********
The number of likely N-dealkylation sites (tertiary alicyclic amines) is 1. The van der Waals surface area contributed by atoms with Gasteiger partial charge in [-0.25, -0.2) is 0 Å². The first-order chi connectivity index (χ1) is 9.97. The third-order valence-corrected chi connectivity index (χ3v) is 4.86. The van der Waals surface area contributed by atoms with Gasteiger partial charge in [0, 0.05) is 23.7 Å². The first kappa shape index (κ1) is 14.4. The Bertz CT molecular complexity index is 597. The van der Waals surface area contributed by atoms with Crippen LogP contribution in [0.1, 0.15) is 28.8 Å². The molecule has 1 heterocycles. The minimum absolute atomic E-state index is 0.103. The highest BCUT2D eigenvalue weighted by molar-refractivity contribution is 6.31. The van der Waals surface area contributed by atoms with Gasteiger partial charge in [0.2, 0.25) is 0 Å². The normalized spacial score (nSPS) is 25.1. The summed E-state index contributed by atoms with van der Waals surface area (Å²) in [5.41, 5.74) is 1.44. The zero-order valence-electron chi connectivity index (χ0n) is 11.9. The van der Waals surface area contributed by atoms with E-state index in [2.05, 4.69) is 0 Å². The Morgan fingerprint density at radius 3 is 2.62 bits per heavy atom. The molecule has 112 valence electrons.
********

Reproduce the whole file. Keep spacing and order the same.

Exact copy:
The number of likely N-dealkylation sites (tertiary alicyclic amines) is 1. The van der Waals surface area contributed by atoms with Gasteiger partial charge in [-0.25, -0.2) is 0 Å². The first-order chi connectivity index (χ1) is 9.97. The third-order valence-corrected chi connectivity index (χ3v) is 4.86. The van der Waals surface area contributed by atoms with Gasteiger partial charge in [0, 0.05) is 23.7 Å². The first kappa shape index (κ1) is 14.4. The Bertz CT molecular complexity index is 597. The van der Waals surface area contributed by atoms with Crippen LogP contribution in [0.1, 0.15) is 28.8 Å². The molecule has 1 heterocycles. The minimum absolute atomic E-state index is 0.103. The highest BCUT2D eigenvalue weighted by molar-refractivity contribution is 6.31. The van der Waals surface area contributed by atoms with Gasteiger partial charge in [0.2, 0.25) is 0 Å². The normalized spacial score (nSPS) is 25.1. The summed E-state index contributed by atoms with van der Waals surface area (Å²) in [5.41, 5.74) is 1.44. The zero-order valence-electron chi connectivity index (χ0n) is 11.9. The van der Waals surface area contributed by atoms with E-state index in [2.05, 4.69) is 0 Å². The Morgan fingerprint density at radius 3 is 2.62 bits per heavy atom. The molecule has 112 valence electrons.